The union flag has been left off the controversial national identity card in order to recognise the "identity rights" of Irish nationals living in Northern Ireland.
The final design of the identity card was unveiled today in London by Home Secretary Alan Johnson.
A Home Office statement said the ID card scheme must work in a way that "fully recognises the identity rights of the people of Northern Ireland as laid out in the Belfast Agreement".
The Government went on to say it had "sought to design features which can reflect all parts of the United Kingdom, such as the inclusion of the shamrock to represent Ireland within the tactile feature, and we have sought to avoid symbols such as flags".
Irish citizens living in Northern Ireland will be issued with a version of the identity card which will differ from that issued to British citizens.
The Home Office has also assured those who hold Irish nationality or dual citizenship that they will continue be able to apply for an Irish passport even though they are on the UK national identity register.
Speaking at St Pancras Station in central London, Mr Johnson said the card would provide people with a "safe and secure" way of proving their identity.
The cards will help combat identity fraud, enable the holder to travel to Europe without their passports and remove the hassle of using bank statements or gas bills to show who you are, he said.
Mr Johnson spoke as he set off for Manchester where the cards will become available later this year.
He said: "The identity card is a safe, secure and simple way for people to protect and prove their identity and to travel around Europe but leave their passport at home.
"Given the growing problem of ID fraud and the inconvenience of having to carry passports coupled with gas bills or six months worth of bank statements to prove identity, I believe the ID card will be welcomed as an important addition to the many plastic cards that most people already carry."
On the front of each card is the holder's name, picture, date of birth, sex and signature.
Like the UK passport, it also displays your nationality, where it was issued and when it expires.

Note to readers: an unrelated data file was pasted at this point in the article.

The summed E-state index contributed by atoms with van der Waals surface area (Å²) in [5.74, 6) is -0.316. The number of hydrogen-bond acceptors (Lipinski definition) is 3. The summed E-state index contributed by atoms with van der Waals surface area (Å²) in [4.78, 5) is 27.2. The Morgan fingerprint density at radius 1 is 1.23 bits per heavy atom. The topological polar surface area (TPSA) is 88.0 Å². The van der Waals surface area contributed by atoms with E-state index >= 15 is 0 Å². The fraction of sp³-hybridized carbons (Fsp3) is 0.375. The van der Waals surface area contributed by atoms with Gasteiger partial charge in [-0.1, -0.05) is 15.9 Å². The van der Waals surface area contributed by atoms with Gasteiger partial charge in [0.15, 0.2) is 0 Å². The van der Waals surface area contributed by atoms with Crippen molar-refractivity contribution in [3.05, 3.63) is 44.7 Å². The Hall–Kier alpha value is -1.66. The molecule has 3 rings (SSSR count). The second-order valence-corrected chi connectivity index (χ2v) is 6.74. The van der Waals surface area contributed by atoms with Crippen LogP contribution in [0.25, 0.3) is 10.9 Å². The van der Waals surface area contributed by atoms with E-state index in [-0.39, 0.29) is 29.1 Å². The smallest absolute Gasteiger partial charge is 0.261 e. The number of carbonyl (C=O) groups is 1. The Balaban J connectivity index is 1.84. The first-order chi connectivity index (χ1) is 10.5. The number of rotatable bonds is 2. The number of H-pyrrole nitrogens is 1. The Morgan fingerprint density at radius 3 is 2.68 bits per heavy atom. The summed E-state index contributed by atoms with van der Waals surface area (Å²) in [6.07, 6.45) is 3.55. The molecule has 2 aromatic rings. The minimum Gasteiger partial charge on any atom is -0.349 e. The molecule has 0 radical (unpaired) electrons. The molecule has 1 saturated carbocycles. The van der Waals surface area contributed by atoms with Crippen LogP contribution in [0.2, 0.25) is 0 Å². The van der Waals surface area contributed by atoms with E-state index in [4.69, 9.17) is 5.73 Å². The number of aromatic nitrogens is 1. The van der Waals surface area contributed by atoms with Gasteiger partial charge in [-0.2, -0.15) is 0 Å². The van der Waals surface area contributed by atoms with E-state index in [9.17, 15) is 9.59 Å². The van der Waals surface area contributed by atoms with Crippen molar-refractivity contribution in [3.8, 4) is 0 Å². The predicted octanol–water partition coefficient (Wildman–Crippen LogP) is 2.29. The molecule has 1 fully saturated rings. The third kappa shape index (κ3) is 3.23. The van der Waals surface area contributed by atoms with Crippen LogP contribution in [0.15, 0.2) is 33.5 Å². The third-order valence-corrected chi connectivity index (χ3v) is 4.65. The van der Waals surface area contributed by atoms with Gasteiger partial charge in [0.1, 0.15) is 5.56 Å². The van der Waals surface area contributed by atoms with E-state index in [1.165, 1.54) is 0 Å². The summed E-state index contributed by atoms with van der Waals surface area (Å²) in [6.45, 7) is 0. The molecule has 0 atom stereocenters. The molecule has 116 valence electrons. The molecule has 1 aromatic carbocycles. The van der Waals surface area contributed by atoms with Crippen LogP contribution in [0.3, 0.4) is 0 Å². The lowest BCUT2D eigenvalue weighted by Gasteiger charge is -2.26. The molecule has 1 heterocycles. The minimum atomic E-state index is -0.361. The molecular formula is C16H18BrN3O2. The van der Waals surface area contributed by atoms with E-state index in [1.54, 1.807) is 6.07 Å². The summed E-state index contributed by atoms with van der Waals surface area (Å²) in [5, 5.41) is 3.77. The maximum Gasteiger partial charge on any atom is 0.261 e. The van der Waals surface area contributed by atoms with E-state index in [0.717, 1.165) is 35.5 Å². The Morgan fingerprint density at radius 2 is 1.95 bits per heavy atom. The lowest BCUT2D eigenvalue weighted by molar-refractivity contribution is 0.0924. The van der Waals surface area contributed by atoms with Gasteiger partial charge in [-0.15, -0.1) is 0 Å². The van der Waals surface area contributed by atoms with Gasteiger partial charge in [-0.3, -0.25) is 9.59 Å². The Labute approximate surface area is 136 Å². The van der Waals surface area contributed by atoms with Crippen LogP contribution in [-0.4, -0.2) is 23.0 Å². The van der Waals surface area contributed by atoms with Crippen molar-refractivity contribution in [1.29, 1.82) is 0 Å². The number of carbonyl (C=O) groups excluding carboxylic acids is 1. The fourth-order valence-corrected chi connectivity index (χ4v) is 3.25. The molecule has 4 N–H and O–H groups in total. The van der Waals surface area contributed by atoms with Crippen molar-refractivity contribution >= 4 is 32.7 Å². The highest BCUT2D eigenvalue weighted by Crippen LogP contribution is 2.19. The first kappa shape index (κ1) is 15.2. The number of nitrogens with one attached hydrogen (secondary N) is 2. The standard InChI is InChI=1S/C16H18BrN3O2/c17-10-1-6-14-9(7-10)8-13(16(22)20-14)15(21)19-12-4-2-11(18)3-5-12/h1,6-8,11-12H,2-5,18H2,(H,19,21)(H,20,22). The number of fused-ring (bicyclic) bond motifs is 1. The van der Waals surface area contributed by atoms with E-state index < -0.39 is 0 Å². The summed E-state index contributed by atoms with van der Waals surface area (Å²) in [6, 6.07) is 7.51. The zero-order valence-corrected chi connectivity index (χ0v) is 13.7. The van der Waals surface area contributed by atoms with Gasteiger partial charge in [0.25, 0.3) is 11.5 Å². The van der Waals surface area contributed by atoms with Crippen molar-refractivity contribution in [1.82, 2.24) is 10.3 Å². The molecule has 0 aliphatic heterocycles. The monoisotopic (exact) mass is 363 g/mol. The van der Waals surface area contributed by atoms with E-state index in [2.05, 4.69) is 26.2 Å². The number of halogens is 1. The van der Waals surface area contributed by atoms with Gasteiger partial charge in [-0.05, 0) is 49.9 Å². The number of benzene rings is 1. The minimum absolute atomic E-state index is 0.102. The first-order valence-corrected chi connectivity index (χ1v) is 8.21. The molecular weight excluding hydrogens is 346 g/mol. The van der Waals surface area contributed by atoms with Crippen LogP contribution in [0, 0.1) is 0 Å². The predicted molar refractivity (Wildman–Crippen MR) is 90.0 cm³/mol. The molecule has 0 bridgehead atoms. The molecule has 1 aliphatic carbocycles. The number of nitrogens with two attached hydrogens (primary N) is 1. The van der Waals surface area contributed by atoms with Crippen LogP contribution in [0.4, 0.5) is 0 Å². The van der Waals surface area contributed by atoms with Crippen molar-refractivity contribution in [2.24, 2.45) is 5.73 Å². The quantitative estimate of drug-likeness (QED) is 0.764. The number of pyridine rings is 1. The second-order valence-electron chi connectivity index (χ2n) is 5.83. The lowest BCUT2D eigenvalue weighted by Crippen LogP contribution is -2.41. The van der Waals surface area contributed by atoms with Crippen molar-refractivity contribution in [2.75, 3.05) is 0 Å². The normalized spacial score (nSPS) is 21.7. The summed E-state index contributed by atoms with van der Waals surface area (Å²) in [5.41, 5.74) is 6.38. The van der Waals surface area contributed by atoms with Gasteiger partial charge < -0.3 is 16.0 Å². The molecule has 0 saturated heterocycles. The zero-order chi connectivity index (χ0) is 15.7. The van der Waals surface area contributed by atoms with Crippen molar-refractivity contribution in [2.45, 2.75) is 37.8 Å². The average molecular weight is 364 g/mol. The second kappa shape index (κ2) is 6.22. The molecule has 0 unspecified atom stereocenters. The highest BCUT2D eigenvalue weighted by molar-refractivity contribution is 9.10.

A chip embedded in the back of the card holds a digital image of the holder's face and two fingerprints.
The front of the card also displays the royal crest as well as the thistle, the rose, the shamrock and the daffodil to represent the four parts of the UK.
The cards will be made available across the north west of England early next year and across the country in 2011-12.
The Tories have pledged to scrap the scheme saying it is a waste of money.
Mr Johnson said the cards had widespread public support.
"Every time we ask the public 'do you think this is a good step forward, they agree.
"This is a no-brainer."
Last month the Home Office signalled a major climbdown on the cards, stating for the first time that they would never be made compulsory.
Plans to require 20,000 airport workers at Manchester and London City airports to carry cards were also dropped in the face of union opposition.
Critics say ID cards are unnecessary, expensive and an infringement of civil liberties.
The overall cost of the cards, biometric passports and the database to hold the personal information on is predicted at £5 billion over 10 years.
Figures released by the Tories today showed the Home Office has already spent £215 million on the scheme.
Shadow home secretary Chris Grayling said: "The Government has already wasted £200 million that we cannot afford.
"The scheme will cost hundreds of million pounds more, even if the cards are voluntary. It is time this scheme was completely scrapped. "
He added: "Alan Johnson today launches a wing and a prayer scheme based on the hope that people across the North West will sign up for a glossy ID card, and send a message to their counterparts in other parts of the country that the ID card is the hottest property since Susan Boyle."
Anyone who wants a card will pay to have their details collected by high street stores on top of the £30 cost of the card.
Once on the database, failure to keep your details up to date could lead to a fine of up to £1000.
Phil Booth, national co-ordinator of campaign group NO2ID said: "People should read the small print and avoid the con.
"This so-called voluntary scheme means a lifetime of fees and penalties and once you are on the database you never get off."
Around 50,000 foreign nationals have been given their version of the ID card since the cards were introduced last year.
Liberal Democrat home affairs spokesman Chris Huhne said: "It doesn't matter how fancy the packaging is when the product is a colossal waste of money that achieves nothing.
"A designer piece of plastic is not going to combat identity fraud, crime or terrorism. This intrusive scheme should be scrapped immediately."
A poll conducted by human rights campaign group Liberty found six out of 10 people said they were unlikely to volunteer for a card.
Only one in 10 said they would definitely apply for one, while a fifth said they probably would.
Pollsters found 77% said the UK had become a "surveillance society" and 68% said the Government and other public bodies already hold too much information about them.
Campaigns coordinator Sabina Frediani said the North West was being made an "ID card guinea pig".
She said: "How many times can you re-design and re-launch this tired old policy?
"When will the Government realise that there is dwindling public support for a scheme that is as costly to our pockets as to our privacy and race relations?
"I am delighted to say that this damning poll shows that northerners are as sceptical of this ID nonsense as the rest of Britain."
YouGov polled 1,731 adults across the UK earlier this week.